Through my readings and understanding, I know that Hypertext is text displayed on a computer display or other electronic device with references or hyperlinks to other text which the reader can immediately access, or where the text can be revealed progressively at multiple levels of detail.
Hypertext also allows the reader’s own freedom of association, being able to decide for themselves where they choose to click next. It allows for easy revisiting of older or previously read material, and facilitates the sharing of knowledge through associative indexing, rather than a system of alphabetical or numerical filing. It makes life a lot easier for everyone using the internet.
But where did Hypertext arrive from?
It is good to learn that the concept of the memex influenced the development of early hypertext systems (eventually leading to the creation of the internet and personal knowledge based software. However, the memex system used a form of document bookmark list, of static microfilm pages, rather than a true hypertext system where parts of pages would have internal structure beyond the common textual format.
In our reading “As We May Think,” Bush describes a memex as an electromechanical device enabling individuals to develop and read a large self-contained research library, create and follow associative trails of links and personal annotations, and recall these trails at any time to share them with other researchers. This device would closely mimic the associative processes of the human mind, but it would be gifted with permanent recollection. As Bush writes, “Thus science may implement the ways in which man produces, stores, and consults the record of the race”.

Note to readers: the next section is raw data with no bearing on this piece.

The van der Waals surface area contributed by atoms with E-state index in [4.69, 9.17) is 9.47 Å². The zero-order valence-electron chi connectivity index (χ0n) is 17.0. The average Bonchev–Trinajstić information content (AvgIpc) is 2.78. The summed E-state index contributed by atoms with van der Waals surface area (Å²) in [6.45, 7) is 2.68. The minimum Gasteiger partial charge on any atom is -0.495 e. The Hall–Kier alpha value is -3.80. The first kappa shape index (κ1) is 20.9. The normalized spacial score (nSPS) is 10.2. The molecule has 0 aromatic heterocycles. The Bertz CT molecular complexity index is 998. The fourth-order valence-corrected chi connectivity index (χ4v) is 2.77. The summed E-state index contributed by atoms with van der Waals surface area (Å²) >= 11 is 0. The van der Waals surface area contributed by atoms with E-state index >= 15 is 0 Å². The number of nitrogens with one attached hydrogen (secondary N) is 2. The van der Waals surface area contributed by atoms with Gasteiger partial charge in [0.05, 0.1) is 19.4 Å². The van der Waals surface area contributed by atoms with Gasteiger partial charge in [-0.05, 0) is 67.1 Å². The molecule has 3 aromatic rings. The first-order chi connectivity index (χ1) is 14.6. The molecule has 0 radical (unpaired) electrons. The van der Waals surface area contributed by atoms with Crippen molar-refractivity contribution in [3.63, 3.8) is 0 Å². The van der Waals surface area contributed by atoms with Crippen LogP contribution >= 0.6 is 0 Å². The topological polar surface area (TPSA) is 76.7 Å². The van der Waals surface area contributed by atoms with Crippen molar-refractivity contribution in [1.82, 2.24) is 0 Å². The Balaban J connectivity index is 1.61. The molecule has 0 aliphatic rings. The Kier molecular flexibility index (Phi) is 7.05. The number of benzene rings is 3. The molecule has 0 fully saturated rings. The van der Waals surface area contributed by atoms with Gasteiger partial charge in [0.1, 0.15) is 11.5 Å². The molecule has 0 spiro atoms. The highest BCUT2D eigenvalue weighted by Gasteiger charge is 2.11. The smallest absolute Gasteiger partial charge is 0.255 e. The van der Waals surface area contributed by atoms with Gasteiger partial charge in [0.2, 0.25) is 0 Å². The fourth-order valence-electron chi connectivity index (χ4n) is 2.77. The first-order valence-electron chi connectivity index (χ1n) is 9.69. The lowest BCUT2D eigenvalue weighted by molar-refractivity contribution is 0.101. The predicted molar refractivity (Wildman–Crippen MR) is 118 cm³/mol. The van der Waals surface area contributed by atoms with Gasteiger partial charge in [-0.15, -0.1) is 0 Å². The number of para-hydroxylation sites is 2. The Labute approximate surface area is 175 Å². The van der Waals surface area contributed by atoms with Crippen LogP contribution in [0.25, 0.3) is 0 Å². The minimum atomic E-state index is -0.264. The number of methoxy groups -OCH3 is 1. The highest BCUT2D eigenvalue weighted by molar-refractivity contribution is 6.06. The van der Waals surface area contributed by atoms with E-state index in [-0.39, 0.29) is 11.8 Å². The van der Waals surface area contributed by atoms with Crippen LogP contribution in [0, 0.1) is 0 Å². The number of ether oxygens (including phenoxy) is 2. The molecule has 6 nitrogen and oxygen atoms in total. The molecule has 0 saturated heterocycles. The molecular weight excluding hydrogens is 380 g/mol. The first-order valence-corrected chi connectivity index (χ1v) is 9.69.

The technology used would have been a combination of electromechanical controls, microfilm cameras and readers, all integrated into a large desk. Most of the microfilm library would have been contained within the desk, but the user could add or remove microfilm reels at will and many more intricate words and information that we were required to understand were just hard to comprehend.
All in all, these technology terms and jargons of words only tells us that in the end these technology are there to aid us in our daily lives, help us improve our future in the field of medicine, science and of course technology. I still do not really comprehend the readings that well but I do know that hyperlinks made things a lot easier for me in terms of my daily usage of the internet and also school work. I look forward to future readings and symposium sessions on hypertext to get a deeper understanding of it, with elliot discussing and breaking the readings down so i understand it a little better.